I have come across the statement by some "single-FET" amplifier designers
    that when using paralleled output devices that because if their differences
    in turn-on characteristics there is some distortion introduced. This is a
    given, due to the manufacturing tolerance differences. (We won't argue about
    what magnitude this might be, and if it is at all audible.)

    By using a single, high-power FET one can reach equivalent results as a
    multi-FET design.

    I would like to experiment with such a single-FET design, and since not every
    manufacturer makes high-power FETs in such a package, I thought I'd start by
    fiding out who makes such FETs. Then, ruling out those devices whose specs
    are more appropriate for switching duties (rather than linear duties such as
    audio), etc. arrive at a short list of devices to start exploring more
    closely.

    Does that help clarify?

    Of course this may all come to nothing more than intellectual curiosity. But
    that's what curiosity is for, isn't it, to be satisfied.

    Thanks,
     
  10. DaveC

    DaveC Guest

    Hmm... Better to say:

    By using a single, high-power FET, one can reach equivalent *powers* as a
    multi-FET design, but without the inherent distortions.
     

  11. Aha! So, the problem is: "I would like to find a MOSFET that is appropriate
    for a high-power class-A single-FET audio amplifier design. Said MOSFET
    should be able to dissipate a lot of power."

    Now, that's a nice clear problem statement, lacking only quantification of
    "high power" and a particular schematic; and neither of those is especially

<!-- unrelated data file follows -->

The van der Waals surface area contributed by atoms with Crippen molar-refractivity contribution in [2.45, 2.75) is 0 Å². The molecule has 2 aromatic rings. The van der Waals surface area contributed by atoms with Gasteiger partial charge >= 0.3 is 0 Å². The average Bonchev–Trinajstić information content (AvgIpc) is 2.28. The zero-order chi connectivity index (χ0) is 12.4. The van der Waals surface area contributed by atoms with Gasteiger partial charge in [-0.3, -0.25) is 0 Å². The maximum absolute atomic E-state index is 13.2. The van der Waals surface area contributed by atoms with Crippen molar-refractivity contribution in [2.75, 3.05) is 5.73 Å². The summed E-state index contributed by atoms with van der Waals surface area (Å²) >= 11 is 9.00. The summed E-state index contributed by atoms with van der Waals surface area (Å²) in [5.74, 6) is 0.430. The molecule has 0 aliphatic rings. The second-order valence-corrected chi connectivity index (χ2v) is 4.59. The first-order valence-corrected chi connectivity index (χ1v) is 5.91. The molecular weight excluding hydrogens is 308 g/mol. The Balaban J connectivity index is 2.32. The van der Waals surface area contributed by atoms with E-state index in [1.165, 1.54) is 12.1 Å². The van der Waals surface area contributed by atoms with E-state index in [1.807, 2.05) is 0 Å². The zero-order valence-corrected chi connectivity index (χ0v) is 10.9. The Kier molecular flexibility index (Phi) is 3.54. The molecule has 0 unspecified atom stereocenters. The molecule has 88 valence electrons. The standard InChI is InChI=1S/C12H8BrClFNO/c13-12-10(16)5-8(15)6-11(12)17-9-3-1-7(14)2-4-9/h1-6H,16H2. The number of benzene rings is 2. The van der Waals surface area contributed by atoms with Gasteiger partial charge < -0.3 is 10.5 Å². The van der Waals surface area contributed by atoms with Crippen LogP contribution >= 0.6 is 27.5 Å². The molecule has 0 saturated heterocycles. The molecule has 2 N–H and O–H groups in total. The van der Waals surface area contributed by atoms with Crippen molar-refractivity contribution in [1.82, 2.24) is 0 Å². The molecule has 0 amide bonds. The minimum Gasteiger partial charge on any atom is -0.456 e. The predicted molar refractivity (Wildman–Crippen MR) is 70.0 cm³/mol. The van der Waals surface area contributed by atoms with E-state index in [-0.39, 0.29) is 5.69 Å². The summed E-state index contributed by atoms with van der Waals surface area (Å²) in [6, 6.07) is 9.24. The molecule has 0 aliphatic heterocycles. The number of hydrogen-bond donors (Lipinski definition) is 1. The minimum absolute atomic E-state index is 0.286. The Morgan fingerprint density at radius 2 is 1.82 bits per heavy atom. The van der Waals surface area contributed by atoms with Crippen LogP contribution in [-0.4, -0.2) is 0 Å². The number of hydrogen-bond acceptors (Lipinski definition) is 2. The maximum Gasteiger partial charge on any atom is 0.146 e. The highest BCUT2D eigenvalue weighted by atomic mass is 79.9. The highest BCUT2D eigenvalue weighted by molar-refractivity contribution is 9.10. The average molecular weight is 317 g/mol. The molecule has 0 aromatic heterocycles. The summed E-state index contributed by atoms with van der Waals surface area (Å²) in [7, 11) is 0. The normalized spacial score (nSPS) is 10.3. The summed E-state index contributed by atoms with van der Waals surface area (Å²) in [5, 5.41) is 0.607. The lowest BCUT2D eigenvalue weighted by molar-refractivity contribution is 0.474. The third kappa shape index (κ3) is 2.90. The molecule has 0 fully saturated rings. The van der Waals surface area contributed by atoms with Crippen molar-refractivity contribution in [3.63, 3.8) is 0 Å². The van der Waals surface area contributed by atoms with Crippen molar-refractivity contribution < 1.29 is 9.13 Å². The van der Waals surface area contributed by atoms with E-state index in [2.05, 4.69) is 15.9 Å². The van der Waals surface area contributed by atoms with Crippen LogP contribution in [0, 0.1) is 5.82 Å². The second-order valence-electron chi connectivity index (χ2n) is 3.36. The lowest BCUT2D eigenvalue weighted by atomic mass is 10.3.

necessary, since the former can just be "how high can I get?" and the latter
    is pretty obvious from the problem statement. (I'm assuming you're thinking
    in terms of, e.g., the "Zen" amp.)

    Group, any suggestions?

    (Dave, if no one answers, you might want to re-post with a new subject line,
    and with your new problem description.)
     
  12. Asimov

    Asimov Guest

    "DaveC" bravely wrote to "All" (20 Nov 03 09:20:32)
    --- on the heady topic of "Re: Who makes this MOSFET?"

    Da> From: DaveC <>

    Da> Well said, Walter.

    Da> I have come across the statement by some "single-FET" amplifier
    Da> designers that when using paralleled output devices that because if
    Da> their differences in turn-on characteristics there is some distortion
    Da> introduced. This is a given, due to the manufacturing tolerance
    Da> differences. (We won't argue about what magnitude this might be, and
    Da> if it is at all audible.)
    Da> By using a single, high-power FET one can reach equivalent results as
    Da> a multi-FET design.

    Da> I would like to experiment with such a single-FET design, and since
    Da> not every manufacturer makes high-power FETs in such a package, I
    Da> thought I'd start by fiding out who makes such FETs. Then, ruling out
    Da> those devices whose specs are more appropriate for switching duties
    Da> (rather than linear duties such as audio), etc. arrive at a short list
    Da> of devices to start exploring more closely.

    Da> Does that help clarify?

    Actually some switching types are better suited to linear operation than
    some linear devices but that's another topic altogether. Here is
    something else to muddle the issue. Some power fets are not a single
    device but are actually made up of an array of many fets all wired up on
    the die in parallel. The theory is that the fets are virtually identical
    and the best possible match that can be had. Some even mix in bipolar
    devices to get the best of both types. There is a lot of choice out
    there these days!
     
  13. Walter Harley wrote...
    I have some comments. First, with the exception of Hitachi's
    lateral MOSFETs, which feature a negative current tempco when
    in the linear region, there are few features that make a FET
    more suited for switching that linear use. For common D-MOS
    power FETs the primary spec of interest is thermal resistance,
    because that's what determines the maximum power dissipation.

    You will find that older FET designs all have a lower thermal
    resistance for a given current capability, because they had a
    larger die area. But this really isn't relevant, because what
    counts is die-size / thermal resistance vs. price. There are